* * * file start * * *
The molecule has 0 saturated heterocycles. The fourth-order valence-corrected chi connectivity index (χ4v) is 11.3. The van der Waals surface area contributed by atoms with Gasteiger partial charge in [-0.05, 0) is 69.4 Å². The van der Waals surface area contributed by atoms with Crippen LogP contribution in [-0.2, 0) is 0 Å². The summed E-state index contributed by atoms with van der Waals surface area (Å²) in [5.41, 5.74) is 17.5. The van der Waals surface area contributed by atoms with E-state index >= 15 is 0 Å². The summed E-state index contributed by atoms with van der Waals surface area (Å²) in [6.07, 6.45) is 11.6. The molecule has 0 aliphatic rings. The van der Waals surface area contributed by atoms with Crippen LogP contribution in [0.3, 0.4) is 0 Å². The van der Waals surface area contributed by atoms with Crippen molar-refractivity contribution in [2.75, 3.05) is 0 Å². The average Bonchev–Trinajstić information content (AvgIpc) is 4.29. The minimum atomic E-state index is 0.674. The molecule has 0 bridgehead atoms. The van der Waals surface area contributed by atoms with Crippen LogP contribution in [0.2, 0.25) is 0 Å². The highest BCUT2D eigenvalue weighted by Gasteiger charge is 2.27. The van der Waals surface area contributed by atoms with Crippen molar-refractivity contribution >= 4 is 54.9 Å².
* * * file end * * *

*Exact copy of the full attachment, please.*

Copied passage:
The molecule has 0 saturated heterocycles. The fourth-order valence-corrected chi connectivity index (χ4v) is 11.3. The van der Waals surface area contributed by atoms with Gasteiger partial charge in [-0.05, 0) is 69.4 Å². The van der Waals surface area contributed by atoms with Crippen LogP contribution in [-0.2, 0) is 0 Å². The summed E-state index contributed by atoms with van der Waals surface area (Å²) in [5.41, 5.74) is 17.5. The van der Waals surface area contributed by atoms with E-state index >= 15 is 0 Å². The summed E-state index contributed by atoms with van der Waals surface area (Å²) in [6.07, 6.45) is 11.6. The molecule has 0 aliphatic rings. The van der Waals surface area contributed by atoms with Crippen LogP contribution in [0.3, 0.4) is 0 Å². The van der Waals surface area contributed by atoms with Crippen molar-refractivity contribution in [2.75, 3.05) is 0 Å². The average Bonchev–Trinajstić information content (AvgIpc) is 4.29. The minimum atomic E-state index is 0.674. The molecule has 0 bridgehead atoms. The van der Waals surface area contributed by atoms with Crippen LogP contribution in [0.2, 0.25) is 0 Å². The highest BCUT2D eigenvalue weighted by Gasteiger charge is 2.27. The van der Waals surface area contributed by atoms with Crippen molar-refractivity contribution >= 4 is 54.9 Å².